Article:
Join us this 2015-2016 academic year, as we take time each month to reflect on a theme as a learning community. Hear from faculty and staff in a personal reflection on the theme, as they consider how the concept applies to their life and work. See here for an overview of these themes, which will also be highlighted in each month's school e-newsletter.
The theme for our school community this October 2015 is "Real?."?We?re on the hunt for what is real. What smells, looks and tastes authentic? What is real?
Download (& save or print!) a PDF of this October calendar, OCTOBER-REAL-CALENDAR.
Dr. Colette Casavant has written this month's personal reflection--speaking from from the heart about how she has considered the theme. Colette is not only one of the staff members that works closely with current and future students, but she is both an alum of the school?s MA in Pastoral Studies and Seattle University?s Doctor of Educational Leadership program.?
Personal Reflection on the Theme, ?Real??
By Colette Casavant, MAPS, EdD
What is ?real?? (And why does this question matter?) I am ?Gen X.? By definition, Generation X-ers have a lot in common when it comes to questioning. I recognize that I, like many Gen X-ers, revel in definitions that are unanswerable, post-modern questions?namely loving the stuff of life that is ambiguous, experience-driven, and contextual.?
I am also the mother of a 5-year-old son, who barrages me with questions multiple times a day, hour, and minute. Questions like: ?Mommy, how do engines work?? ?Mommy, what is exhaust?? ?Mommy, why do I have to go to school?? ?Mommy, when will I have all my teeth?? ?Mommy where was I when you and Daddy met?? And yet, interestingly, he has not once asked me, ?Mommy, what does ?love? mean?? (Though we say ?love??like ?I love you!--of the time.) I wonder if maybe he doesn?t need to ask what ?love? means, because he KNOWS it and it is REAL.?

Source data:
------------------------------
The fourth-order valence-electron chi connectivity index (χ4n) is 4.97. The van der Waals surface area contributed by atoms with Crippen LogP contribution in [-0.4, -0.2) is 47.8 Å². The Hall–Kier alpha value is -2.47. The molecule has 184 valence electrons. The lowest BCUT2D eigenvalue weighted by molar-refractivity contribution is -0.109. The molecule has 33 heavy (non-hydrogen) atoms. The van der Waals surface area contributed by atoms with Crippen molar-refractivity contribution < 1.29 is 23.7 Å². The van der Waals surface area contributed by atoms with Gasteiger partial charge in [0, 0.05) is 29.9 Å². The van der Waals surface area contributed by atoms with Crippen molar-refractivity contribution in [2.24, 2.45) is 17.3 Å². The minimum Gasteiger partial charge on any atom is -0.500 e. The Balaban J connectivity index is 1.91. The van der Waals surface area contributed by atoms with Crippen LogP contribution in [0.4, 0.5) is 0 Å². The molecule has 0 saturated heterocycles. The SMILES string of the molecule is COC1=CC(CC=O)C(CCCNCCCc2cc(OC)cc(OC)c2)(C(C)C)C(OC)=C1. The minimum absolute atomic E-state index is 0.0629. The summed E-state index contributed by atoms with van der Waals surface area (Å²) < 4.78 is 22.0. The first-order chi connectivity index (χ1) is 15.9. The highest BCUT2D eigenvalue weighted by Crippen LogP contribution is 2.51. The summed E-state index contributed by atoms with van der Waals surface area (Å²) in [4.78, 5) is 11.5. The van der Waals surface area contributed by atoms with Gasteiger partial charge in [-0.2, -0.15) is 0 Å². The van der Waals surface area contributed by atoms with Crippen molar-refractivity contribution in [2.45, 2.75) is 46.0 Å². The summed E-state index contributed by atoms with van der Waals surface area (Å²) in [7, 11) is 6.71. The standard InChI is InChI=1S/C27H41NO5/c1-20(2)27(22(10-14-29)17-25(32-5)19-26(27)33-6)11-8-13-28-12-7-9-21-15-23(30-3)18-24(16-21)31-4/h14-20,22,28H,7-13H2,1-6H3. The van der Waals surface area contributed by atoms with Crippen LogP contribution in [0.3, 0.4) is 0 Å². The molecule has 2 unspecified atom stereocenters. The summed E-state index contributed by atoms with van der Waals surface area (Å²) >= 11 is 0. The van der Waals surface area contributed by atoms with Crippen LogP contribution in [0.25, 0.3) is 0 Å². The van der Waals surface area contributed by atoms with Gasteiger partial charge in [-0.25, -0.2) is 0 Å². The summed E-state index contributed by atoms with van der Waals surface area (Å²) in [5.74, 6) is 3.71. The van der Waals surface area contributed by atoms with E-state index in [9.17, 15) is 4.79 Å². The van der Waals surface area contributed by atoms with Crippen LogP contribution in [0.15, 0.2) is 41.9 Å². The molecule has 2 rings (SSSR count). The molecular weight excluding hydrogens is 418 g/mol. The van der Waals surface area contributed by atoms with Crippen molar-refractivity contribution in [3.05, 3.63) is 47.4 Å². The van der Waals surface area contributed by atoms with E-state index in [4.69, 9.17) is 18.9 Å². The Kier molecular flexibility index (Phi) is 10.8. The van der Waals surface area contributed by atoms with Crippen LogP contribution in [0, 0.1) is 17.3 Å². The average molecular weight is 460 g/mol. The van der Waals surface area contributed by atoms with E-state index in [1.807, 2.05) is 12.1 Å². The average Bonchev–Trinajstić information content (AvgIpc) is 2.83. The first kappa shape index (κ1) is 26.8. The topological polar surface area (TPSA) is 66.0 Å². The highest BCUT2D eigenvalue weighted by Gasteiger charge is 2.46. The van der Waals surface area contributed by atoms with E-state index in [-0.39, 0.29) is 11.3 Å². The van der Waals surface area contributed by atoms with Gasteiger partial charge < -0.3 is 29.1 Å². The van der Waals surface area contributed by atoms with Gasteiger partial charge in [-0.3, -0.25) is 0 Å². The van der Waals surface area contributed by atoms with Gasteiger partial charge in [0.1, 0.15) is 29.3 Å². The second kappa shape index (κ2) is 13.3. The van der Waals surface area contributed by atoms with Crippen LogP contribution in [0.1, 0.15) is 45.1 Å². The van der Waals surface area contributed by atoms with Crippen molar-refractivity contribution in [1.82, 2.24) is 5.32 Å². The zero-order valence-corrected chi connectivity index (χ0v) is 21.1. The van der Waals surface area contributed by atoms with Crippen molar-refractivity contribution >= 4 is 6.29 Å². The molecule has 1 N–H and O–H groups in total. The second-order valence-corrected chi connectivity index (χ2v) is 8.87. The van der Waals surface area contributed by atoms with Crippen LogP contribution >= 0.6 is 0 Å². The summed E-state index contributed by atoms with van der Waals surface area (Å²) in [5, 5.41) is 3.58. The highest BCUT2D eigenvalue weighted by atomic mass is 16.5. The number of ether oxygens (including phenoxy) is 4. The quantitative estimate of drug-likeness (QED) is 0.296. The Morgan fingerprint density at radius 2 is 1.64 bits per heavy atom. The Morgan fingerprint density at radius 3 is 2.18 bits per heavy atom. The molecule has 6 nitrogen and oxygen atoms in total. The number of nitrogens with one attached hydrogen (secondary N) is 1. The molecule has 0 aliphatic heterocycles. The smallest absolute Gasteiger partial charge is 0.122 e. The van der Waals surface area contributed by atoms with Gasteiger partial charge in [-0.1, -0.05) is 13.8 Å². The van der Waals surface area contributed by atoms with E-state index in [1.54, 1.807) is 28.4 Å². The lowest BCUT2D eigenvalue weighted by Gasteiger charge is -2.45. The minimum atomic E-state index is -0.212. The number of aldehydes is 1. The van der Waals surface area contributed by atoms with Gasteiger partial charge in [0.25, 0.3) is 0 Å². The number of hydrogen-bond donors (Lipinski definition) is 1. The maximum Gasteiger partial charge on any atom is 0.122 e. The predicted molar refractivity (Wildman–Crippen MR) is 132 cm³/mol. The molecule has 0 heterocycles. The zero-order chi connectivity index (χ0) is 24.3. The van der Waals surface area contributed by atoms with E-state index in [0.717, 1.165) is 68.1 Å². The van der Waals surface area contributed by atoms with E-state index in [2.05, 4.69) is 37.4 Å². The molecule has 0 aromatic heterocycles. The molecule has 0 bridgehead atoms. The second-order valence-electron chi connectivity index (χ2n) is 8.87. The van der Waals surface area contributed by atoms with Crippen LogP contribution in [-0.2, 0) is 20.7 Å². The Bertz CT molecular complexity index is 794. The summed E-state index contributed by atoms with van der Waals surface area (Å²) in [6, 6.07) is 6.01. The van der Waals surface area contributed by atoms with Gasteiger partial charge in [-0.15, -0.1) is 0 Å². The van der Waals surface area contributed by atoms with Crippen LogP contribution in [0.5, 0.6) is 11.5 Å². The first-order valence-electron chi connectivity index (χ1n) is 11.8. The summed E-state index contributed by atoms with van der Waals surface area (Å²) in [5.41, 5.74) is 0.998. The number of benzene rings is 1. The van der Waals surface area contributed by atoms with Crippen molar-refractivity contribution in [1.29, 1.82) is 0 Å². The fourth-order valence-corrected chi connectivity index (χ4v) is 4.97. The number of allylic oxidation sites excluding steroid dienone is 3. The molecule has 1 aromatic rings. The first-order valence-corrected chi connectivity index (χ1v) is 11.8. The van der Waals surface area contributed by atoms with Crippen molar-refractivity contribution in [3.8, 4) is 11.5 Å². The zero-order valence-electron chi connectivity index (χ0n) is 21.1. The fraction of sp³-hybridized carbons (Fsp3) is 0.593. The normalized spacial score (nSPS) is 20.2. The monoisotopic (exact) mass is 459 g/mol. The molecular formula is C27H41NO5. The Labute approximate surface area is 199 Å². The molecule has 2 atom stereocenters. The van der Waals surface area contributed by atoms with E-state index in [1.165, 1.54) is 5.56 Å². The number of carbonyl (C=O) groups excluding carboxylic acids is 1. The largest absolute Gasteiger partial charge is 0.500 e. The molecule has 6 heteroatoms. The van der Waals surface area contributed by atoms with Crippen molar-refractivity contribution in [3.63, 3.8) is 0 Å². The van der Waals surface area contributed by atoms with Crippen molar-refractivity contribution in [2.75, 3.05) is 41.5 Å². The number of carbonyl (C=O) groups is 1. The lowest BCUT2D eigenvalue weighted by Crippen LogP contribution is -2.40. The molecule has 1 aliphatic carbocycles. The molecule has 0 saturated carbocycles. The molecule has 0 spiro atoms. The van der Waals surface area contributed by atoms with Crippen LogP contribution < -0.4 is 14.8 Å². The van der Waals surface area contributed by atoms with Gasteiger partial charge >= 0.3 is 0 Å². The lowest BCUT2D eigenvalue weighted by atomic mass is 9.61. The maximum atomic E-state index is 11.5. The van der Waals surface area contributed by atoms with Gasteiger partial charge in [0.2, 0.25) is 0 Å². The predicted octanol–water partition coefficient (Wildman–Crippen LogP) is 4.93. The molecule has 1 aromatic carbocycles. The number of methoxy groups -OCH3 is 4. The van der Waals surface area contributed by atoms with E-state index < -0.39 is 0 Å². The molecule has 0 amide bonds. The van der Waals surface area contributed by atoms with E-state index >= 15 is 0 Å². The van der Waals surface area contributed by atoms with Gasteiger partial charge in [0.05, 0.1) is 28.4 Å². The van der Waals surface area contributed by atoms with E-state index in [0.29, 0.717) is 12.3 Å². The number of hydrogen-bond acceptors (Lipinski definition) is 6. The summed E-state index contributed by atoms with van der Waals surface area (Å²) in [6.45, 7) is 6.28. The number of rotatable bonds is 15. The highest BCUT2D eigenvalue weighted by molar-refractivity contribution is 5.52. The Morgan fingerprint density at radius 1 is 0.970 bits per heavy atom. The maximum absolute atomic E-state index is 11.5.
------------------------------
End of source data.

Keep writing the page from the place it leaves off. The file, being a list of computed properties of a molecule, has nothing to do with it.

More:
?For me, the ?REAL? is my relationship with my son. It cannot be denied, questioned, or contradicted. Real is our love, our connection, and our common/ never-ending curiosity of each other. Our relationship is real, just like other relationships I witness between people all around me. For better or worse, each relationship holds unexplained dimensions, complexities, emotions, and nuances. Relationships simply are real. My relationship with my son, partner, family, and my community are real.
My son will not allow any of my answers to his questions to be ambiguous, contextual or experience-driven. ?This beautiful, love-filled, audacious, and curious person demands concrete and linear answers. His questions press me to deeply consider simple, common, and every-day concepts?coercing them into concise and tangible definitions. I have personally been in higher education for nothing short of 15 years. So, I can tell you from personal experience, that the search for what is real (actions, things, people) and reality (the whole picture) is something that we devote a LOT of time to?especially in graduate school. Like my son, we are looking for a guiding light of some substance to help us navigate our world and fuel our care for others.?
In our context of theology, leadership, therapy, and spirituality, ?I believe the ?what is real?? question demands for us to truly consider all of our perspectives in the context of others?in community AND alone. Who am I, really? Who are we together? What is the reality we experience, individually and collectively? What are we really working toward? What?s really going on? Questions about ?real? faith, spirituality, leadership, and meaning-making draw us into questions of our deepest selves and the heart of what it looks like to truly be together in community?in real relationship with each other.
Yes, I am not sure my son would allow this definition ? if he were ever to ask me ?what is real??. But, I have a hunch, like the question of ?love,? he won?t ask it. He?s in touch with what is real every day. ?So are we.?